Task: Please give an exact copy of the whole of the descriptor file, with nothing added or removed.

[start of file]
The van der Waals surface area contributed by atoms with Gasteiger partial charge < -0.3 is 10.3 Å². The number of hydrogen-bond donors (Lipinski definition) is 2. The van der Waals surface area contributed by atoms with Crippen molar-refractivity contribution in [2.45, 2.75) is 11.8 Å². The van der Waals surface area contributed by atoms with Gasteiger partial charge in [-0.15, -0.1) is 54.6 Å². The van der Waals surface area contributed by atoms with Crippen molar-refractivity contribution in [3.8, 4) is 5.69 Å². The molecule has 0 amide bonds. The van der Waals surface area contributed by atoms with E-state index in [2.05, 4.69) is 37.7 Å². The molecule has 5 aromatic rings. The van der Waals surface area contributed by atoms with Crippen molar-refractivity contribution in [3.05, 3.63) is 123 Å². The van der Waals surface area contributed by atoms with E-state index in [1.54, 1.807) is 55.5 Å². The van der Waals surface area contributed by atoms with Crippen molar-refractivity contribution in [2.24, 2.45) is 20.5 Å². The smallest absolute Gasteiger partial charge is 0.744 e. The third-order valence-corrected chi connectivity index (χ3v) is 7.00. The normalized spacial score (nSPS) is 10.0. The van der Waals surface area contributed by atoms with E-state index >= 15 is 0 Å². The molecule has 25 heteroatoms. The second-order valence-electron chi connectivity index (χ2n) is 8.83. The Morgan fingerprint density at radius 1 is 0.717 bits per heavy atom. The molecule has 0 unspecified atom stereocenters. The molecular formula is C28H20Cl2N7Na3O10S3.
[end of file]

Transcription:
The van der Waals surface area contributed by atoms with Gasteiger partial charge < -0.3 is 10.3 Å². The number of hydrogen-bond donors (Lipinski definition) is 2. The van der Waals surface area contributed by atoms with Crippen molar-refractivity contribution in [2.45, 2.75) is 11.8 Å². The van der Waals surface area contributed by atoms with Gasteiger partial charge in [-0.15, -0.1) is 54.6 Å². The van der Waals surface area contributed by atoms with Crippen molar-refractivity contribution in [3.8, 4) is 5.69 Å². The molecule has 0 amide bonds. The van der Waals surface area contributed by atoms with E-state index in [2.05, 4.69) is 37.7 Å². The molecule has 5 aromatic rings. The van der Waals surface area contributed by atoms with Crippen molar-refractivity contribution in [3.05, 3.63) is 123 Å². The van der Waals surface area contributed by atoms with E-state index in [1.54, 1.807) is 55.5 Å². The van der Waals surface area contributed by atoms with Crippen molar-refractivity contribution in [2.24, 2.45) is 20.5 Å². The smallest absolute Gasteiger partial charge is 0.744 e. The third-order valence-corrected chi connectivity index (χ3v) is 7.00. The normalized spacial score (nSPS) is 10.0. The van der Waals surface area contributed by atoms with E-state index >= 15 is 0 Å². The molecule has 25 heteroatoms. The second-order valence-electron chi connectivity index (χ2n) is 8.83. The Morgan fingerprint density at radius 1 is 0.717 bits per heavy atom. The molecule has 0 unspecified atom stereocenters. The molecular formula is C28H20Cl2N7Na3O10S3.